I think this argument for PLPT (or NGDPLPT) is implicit in what Scott Sumner says, but I don't remember him laying it out explicitly. I'm not sure whether other supporters of NGDPLPT or PLPT, across the whole monetarist-keynesian spectrum, would or would not agree with with this particular argument.
Why do I answer those three questions the way I do?
Well, mostly it's the data. It must be the data, because I didn't use to think like this. If you had told me, back in 2009, that the inflation rate would quickly return to target (or to its previous trend in countries without an explicit target) I think I would have said "Right, no worries then, because inflation lags output and employment, so if inflation returns quickly to target there must be a very quick V-shaped recovery after a very short recession." I might have made a few caveats about hysterisis, I suppose.
The data don't tell a story that is anywhere near as clean as I would like, and if the SRAS/SRPC is fairly flat (which it seems to be), and if there are supply shocks (which there may be), it will be very hard to tell the two stories apart empirically. But I think it is a little easier to force the data to fit my story than to force the data to fit the Calvo Phillips Curve story.
Take Canada for example. Very crudely, inflation fell below the 2% target in early 2009, and returned to target by late 2010, but the real economy (unemployment for example) seemed to take a couple more years to recover (you could argue it has still not recovered fully). Here are the price data. What do you see? Remember there is total CPI and 3 different measures of core, and we could look at monthly as well as annual inflation rates. Note that the price level (both total and core) seems to still be a little below the pre-recession trend.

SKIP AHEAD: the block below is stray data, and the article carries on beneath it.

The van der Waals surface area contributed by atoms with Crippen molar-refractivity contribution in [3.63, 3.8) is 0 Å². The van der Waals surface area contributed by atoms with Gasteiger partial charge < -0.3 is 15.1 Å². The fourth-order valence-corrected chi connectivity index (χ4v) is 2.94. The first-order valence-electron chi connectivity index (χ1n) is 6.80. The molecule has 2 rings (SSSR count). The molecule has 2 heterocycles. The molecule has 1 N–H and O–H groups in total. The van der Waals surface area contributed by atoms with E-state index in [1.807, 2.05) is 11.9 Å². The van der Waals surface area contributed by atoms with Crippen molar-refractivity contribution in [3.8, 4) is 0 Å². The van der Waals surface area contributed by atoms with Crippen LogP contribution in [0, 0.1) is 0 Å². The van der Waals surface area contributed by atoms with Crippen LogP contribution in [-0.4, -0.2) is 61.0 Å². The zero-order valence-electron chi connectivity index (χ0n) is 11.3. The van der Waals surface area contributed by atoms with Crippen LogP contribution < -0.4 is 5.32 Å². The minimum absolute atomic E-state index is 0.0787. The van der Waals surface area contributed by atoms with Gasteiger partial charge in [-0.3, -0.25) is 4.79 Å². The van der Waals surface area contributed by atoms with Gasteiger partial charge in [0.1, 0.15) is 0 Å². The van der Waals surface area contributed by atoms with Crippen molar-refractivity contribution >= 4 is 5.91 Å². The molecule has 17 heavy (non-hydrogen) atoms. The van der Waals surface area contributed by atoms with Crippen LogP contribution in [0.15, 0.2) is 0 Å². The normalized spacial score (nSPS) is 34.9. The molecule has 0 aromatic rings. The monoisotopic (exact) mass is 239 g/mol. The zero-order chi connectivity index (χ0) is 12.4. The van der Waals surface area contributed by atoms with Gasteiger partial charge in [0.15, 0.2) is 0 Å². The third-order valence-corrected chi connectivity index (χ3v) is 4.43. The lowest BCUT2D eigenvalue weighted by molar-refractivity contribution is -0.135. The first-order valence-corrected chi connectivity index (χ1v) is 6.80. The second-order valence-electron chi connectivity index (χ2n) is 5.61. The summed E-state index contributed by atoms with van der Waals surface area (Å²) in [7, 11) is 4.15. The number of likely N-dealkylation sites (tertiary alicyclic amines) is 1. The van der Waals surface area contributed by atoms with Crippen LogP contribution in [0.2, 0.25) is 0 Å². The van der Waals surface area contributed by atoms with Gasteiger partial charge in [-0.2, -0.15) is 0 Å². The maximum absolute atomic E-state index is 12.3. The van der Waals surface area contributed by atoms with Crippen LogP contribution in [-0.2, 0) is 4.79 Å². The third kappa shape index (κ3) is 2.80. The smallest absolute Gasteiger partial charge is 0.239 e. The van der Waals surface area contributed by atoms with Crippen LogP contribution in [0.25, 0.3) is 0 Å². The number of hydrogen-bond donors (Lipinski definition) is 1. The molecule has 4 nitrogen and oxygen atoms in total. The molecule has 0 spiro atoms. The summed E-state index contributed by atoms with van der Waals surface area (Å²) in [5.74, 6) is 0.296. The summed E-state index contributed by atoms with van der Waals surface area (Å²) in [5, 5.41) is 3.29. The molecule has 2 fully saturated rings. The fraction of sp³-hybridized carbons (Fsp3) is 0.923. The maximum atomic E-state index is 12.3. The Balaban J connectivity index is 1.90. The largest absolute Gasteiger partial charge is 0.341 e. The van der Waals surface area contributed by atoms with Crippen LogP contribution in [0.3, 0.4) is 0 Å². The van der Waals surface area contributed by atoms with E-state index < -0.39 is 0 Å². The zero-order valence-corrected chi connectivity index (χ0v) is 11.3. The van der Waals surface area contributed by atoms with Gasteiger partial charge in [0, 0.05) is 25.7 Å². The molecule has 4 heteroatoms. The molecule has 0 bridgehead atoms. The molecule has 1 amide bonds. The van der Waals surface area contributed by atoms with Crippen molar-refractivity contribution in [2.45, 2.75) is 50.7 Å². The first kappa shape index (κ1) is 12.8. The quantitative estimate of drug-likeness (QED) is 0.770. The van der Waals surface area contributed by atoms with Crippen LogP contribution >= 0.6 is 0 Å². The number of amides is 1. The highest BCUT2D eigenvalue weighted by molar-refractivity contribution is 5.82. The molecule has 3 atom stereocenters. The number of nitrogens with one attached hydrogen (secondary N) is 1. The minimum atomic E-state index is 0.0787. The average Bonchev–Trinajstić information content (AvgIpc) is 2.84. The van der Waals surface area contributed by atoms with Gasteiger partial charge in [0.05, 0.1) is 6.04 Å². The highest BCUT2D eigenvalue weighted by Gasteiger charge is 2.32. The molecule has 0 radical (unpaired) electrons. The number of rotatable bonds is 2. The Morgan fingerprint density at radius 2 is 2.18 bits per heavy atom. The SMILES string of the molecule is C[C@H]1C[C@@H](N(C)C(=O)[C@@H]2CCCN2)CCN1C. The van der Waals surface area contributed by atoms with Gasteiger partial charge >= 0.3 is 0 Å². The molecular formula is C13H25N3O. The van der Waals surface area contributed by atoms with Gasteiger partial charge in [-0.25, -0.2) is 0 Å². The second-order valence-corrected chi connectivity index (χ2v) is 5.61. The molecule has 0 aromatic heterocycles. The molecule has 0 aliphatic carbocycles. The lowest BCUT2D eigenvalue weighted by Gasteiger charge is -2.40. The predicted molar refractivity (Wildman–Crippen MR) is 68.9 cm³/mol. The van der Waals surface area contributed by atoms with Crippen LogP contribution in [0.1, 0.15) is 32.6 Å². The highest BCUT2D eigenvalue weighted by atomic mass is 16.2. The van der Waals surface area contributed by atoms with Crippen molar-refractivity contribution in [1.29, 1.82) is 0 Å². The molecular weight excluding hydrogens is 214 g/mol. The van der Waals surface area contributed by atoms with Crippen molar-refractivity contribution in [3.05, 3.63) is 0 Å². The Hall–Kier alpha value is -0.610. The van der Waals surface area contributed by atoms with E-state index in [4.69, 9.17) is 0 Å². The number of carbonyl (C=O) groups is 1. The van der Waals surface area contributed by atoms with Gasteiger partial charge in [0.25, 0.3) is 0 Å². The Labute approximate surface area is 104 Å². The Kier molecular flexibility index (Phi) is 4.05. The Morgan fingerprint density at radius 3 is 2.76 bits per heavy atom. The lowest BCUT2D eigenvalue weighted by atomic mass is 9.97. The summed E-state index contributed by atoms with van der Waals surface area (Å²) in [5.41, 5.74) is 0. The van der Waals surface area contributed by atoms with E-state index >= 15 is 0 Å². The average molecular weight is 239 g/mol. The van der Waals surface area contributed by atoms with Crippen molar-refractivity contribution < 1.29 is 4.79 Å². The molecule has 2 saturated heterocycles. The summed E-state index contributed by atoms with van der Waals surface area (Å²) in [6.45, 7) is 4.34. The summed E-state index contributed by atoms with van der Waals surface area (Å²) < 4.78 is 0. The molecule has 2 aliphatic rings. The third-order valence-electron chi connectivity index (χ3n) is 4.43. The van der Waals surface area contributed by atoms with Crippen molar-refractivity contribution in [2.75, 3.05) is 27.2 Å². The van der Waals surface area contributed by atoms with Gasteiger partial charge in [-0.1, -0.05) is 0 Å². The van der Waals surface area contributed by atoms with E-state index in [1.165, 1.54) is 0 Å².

So much for the data. What about the theory?
Maybe something like Mankiw and Reis? The basic idea is that people just don't listen to the news very often, and keep on raising their prices at 2% per year regardless of what is happening around them, until they do eventually pay attention. It sounds daft, but it does seem to fit the facts.
Maybe some sort of convention in a model of multiple equilibria? Most people try to follow the convention, as long as they expect most other people will follow the convention. And if the convention is to raise prices at 2% per year, most people keep on raising prices by 2% per year.
So when AD fell only a few people cut their prices, so there was a recession. The recession then continues, with a slow recovery. Every year a few people listen to the news, or break convention, and raise their prices by less than 2%. But a few others, who had originally cut their prices when the recession hit, now raise their prices by more than 2% because the economy is slowly recovering so they don't want their relative prices to be quite so low as before. So the average inflation rate is 2%, even though the economy is still in recession and in a slow recovery
Any other theory?
We really do not know very much about the Short Run Aggregate Supply Curve/Short Run Phillips Curve. And yet it's really important. If something like the Mankiw/Reis model is roughly right, even if it's right for the wrong reasons, Inflation Targeting is bad policy, and something like Price Level Path Targeting or NGDP Level Path targeting would be much better policy. Quite apart from any other reasons for preferring some sort of level path target.